- Last Updated: 8:48 AM, May 13, 2012
- Posted: 12:10 AM, May 13, 2012
Judging from two recent high-profile TV interviews — one with CBS’ Jim Nantz, the other a more extensive chat with NBC’s Bob Costas — it’s difficult to imagine that the NCAA could have chosen a more genial and sincere-sounding academic reformist (aren’t they all?) as its new president than Dr. Mark Emmert.
The man sounds like the upbeat grade-advisor every student would be lucky to have.
But then, a quick switch to the Big Ten Network to see big crowds and big media attention paid to spring football. Televised scrimmages, depth charts, red-shirt issues, playbooks, assistant coaches frantically running the sidelines.
Slo-mo replays from intra-team spring scrimmages! Geez, you would think it were nationally televised Signing Day — when grown men hold their breaths to see what school’s name is on the cap as the 18-year-old turns to TV cameras!
Emmert, if he’s for real, is delusional.
In just the case of football, “student-athletes” lost the first semester to football. Now, while the rest of the student body preps for and takes second semester finals, the schools’ football players had better show up trained and ready to compete in April and May for starting positions early next semester!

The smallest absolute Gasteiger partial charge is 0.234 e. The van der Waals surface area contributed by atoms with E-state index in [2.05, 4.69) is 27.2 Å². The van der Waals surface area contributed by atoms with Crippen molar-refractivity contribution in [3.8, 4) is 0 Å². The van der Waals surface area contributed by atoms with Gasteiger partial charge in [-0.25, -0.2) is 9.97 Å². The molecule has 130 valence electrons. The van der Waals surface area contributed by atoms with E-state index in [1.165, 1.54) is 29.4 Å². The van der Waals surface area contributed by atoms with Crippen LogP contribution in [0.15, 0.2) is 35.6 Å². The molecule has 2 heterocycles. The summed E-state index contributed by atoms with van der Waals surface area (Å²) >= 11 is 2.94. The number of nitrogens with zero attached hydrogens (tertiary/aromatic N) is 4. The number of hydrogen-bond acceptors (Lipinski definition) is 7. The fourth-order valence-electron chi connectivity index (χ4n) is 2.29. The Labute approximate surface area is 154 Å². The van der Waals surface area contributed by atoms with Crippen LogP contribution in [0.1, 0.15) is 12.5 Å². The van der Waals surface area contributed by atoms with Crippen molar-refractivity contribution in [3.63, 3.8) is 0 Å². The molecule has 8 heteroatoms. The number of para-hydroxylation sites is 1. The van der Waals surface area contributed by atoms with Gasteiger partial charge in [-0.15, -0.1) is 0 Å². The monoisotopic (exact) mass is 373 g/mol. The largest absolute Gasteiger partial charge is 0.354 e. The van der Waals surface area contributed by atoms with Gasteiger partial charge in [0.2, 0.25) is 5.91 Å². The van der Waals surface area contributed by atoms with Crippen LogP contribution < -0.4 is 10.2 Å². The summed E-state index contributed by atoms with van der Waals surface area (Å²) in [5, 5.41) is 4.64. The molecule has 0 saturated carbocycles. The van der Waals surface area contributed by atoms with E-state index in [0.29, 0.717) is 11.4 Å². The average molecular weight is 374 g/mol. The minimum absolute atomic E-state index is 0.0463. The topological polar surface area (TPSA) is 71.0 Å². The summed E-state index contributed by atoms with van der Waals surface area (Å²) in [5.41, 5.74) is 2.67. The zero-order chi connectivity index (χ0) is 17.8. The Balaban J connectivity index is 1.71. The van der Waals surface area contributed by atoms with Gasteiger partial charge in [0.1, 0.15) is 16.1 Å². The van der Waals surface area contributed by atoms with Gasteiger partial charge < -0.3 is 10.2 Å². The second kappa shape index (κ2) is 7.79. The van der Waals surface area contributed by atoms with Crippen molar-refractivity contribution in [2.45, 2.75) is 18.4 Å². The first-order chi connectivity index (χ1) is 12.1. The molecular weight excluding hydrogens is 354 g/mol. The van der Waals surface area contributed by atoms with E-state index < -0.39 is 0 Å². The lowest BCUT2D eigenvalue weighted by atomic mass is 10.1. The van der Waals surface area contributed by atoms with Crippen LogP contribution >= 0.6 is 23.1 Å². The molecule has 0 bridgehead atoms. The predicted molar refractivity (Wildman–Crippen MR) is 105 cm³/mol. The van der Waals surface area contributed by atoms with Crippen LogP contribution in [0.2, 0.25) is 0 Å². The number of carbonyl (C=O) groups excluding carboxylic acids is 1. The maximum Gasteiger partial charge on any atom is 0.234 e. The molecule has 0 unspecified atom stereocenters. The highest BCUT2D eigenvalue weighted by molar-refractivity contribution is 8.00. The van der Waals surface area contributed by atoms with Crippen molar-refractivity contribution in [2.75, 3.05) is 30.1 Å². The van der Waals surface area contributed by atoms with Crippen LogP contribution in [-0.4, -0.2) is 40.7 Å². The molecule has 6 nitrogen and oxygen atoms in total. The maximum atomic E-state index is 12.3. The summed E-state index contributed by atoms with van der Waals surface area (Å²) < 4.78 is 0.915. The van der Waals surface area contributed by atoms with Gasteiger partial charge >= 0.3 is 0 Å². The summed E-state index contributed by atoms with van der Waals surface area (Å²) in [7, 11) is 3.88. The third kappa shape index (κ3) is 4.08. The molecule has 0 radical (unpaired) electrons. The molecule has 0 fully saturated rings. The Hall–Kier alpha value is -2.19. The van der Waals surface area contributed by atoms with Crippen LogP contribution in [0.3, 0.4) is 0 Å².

Round and round it goes. If we logically were to conclude that recruited Division I football and basketball players are among the minimal academic qualifiers for full scholarships, the mere notion that these enrollees are pursuing — or even able to pursue — legit college educations defies the most rationalized applications of practicality and just plain common sense.
Emmert’s “Gosh, we’ve got to do better” assertions, hopeful and convincing as they sound, refute what we see and know: They’re enough to make Pollyanna gag.
Nothing will change — not for the better — under Emmert, as nothing changed for his predecessors. Coaches still will be hired and fired — and issued bonuses — based on wins, losses and full houses, not ensuring, or improving, academic integrity.
Student-athletes, granted full scholarships, their presence on campus predicated on nothing else and nothing better than winning ballgames, still will be aggressively pursued, fought over.
Jerry Tarkanian, notorious for coaching renegade basketball teams — first at UNLV, then at Fresno State — once attended an NCAA academic reform convention at which he shocked other schools’ reps by supporting every motion designed to put some college back into college ball.
At the hotel bar, after one such session, the athletic director from a school, with better-than-most academic standards for athletes, asked Tarkanian why he would support such reforms.Follow @NYPostsports